EU Monetary And Economic Failures

By Alasdair Macleod – Re-Blogged From Gold Eagle

Introduction and summary

The monetary, financial and political weaknesses of the EU are about to be exposed by the forthcoming global credit crisis.

This article assumes the combination of end of credit cycle dynamics and the rise in trade protectionism in 1929 is a valid precedent for gauging the scale of a developing global credit crisis today, as described in my earlier article published here. Then, it was heavier tariffs coinciding with a less destabilising inflation cycle than we face today, a combination that saw stock markets collapse. Today, we have the additional factors of far greater monetary inflation, far higher levels of government debt, low savings coupled with record consumer borrowing, and unbacked fiat currencies likely to lose purchasing power instead of gold-backed currencies which increased their purchasing power.

Declining international trade has already become evident in only a few months, and prescient observers detect early signs of a rapidly developing global recession. In response, the ECB has announced it will target lending to non-financial businesses with its TLTRO-III programme from September onwards.

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The Duality Of Money

By Keith Weiner – Re-Blogged From Gold Eagle

Last week, in Is Capital Creation Beating Capital Consumption, we asked an important question which is not asked nearly often enough. Perhaps that’s because few even acknowledge that capital is being consumed, and fewer tie it to the falling interest rate (perhaps that is because the fact of the falling interest rate is, itself, controversial). At any rate, we showed a graph of Marginal Productivity of Debt.

We said that this shows that consumption of capital is winning the race. And promised to introduce another new concept to explain why.

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China Gold Reserves Rise To 60.26 Million Ounces

By Mark O’Byrne – Re-Blogged From Gold Eagle

China increased its gold reserves for a third straight month in February, data from the People’s Bank of China (PBOC) showed this morning.

The value of China’s gold reserves rose slightly to $79.498 billion in February from $79.319 billion at the end of January, as the central bank increased the total amount of gold reserves to 60.260 million fine troy ounces from 59.940 million troy ounces.

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Powell’s Testimony & The ECB Meeting?

By Arkadiusz Sieroń – Re-Blogged From Gold Eagle

Powell’s testimony before the Congress is behind us. The ECB meeting is ahead of us. Will Draghi support the gold prices after recent declines?

Gold Falls Below $1,300

Gold bulls might be disappointed. The upward trend apparently ended. As one can see in the chart below, gold fell below $1,300 on Friday.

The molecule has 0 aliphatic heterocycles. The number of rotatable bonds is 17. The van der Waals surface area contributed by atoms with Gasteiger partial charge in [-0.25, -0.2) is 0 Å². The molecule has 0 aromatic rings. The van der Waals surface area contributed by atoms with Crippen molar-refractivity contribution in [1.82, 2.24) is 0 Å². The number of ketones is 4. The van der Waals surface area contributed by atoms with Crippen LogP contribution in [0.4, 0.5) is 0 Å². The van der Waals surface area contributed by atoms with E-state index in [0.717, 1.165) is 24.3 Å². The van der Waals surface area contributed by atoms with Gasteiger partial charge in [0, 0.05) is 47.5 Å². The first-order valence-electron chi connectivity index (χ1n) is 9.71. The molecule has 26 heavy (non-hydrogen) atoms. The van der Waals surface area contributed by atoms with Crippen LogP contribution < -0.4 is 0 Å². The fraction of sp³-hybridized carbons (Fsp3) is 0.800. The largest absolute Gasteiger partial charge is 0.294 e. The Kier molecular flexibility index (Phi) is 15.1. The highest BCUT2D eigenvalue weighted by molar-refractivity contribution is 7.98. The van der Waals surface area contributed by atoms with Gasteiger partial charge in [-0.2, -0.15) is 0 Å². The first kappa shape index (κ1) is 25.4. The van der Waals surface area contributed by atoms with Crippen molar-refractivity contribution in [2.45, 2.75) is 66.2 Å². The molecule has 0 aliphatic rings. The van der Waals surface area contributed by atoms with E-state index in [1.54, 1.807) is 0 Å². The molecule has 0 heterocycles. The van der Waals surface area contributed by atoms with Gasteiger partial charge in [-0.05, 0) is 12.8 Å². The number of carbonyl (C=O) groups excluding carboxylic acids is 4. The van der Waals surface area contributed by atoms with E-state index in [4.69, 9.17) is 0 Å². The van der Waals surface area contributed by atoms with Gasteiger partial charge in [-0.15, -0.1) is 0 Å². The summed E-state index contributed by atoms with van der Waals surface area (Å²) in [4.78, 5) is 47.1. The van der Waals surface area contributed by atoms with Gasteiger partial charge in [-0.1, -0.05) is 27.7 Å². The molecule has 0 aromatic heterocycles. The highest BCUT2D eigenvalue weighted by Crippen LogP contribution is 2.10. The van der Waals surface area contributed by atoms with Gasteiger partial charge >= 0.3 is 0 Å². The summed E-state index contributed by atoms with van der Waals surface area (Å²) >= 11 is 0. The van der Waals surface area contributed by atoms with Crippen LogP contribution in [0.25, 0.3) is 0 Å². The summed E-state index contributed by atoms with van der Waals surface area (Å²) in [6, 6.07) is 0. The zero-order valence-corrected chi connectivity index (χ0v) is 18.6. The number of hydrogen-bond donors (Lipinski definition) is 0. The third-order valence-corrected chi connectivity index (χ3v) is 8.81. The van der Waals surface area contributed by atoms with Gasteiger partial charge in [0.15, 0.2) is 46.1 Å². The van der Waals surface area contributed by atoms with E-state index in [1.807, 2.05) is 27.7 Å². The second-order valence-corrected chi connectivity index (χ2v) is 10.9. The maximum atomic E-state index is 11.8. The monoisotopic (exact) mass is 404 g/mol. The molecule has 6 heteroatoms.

Chart 1: Gold prices from March 1 to March 4, 2019

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MAGA And Government Myths

By Gary Christenson – Re-Blogged From Silver Phoenix

We know the acronym MAGA – Make America Great Again. A different description of MAGA is MYTHS ASSOCIATED with GOVERNMENT ACTIONS.

WHAT MYTHS?

THE MYTH OF GOVERNMENT SHUTDOWN. Some parts of the U.S. government close. The employees are not paid and hardship blankets the land. Well, NO! The government employees are paid retroactively and most business continues as usual. It is good political theater. The D.C. circus never stops.

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The Dollar Works Just Fine

By Keith Weiner – Re-Blogged From Gold Eagle

Last week, we joked that we don’t challenge beliefs. Here’s one that we want to challenge today: the dollar doesn’t work as a currency, because it’s losing value. Even the dollar’s proponents, admit it loses value. The Fed itself states that its mandate is price stability—which it admits means relentless two percent annual debasement (Orwell would be proud). So there is no question that the dollar loses value. The only mainstream debate is whether this is good or bad.

Our focus today is whether this is why the dollar doesn’t work, why it’s failing.

Prices have been rising for 100 years. There is no reason why they couldn’t go on rising for another 100. Or 1000. The inflation argument, as we call it, does not reach anyone other than those who already think the dollar is failing. The rest shrug it off. Most people really care only if their income goes up slower than prices go up.

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Liquidity, Money Supply And Insolvency

By Andy Sutton – Re-Blogged From Silver Phoenix

Liquidity is becoming of central importance once again. It is frequently mentioned in mainstream media articles, interviews, and ‘educational’ programs.  It was a central point of discussion during the financial market blowout in 2008.

The killing off of a little-known (until it was dead!) data series earlier this year by the not-so-USFed has gotten the beehive buzzing once again about a liquidity crisis – or the possible aversion of one in the short term. It has also gotten things buzzing about the longer term as well.

What Happened

Late in 2017, the St. Louis Fed stopped publishing interbank loan data. Period. Just prior to that, the amount of interbank loans on a weekly basis dropped to zero:

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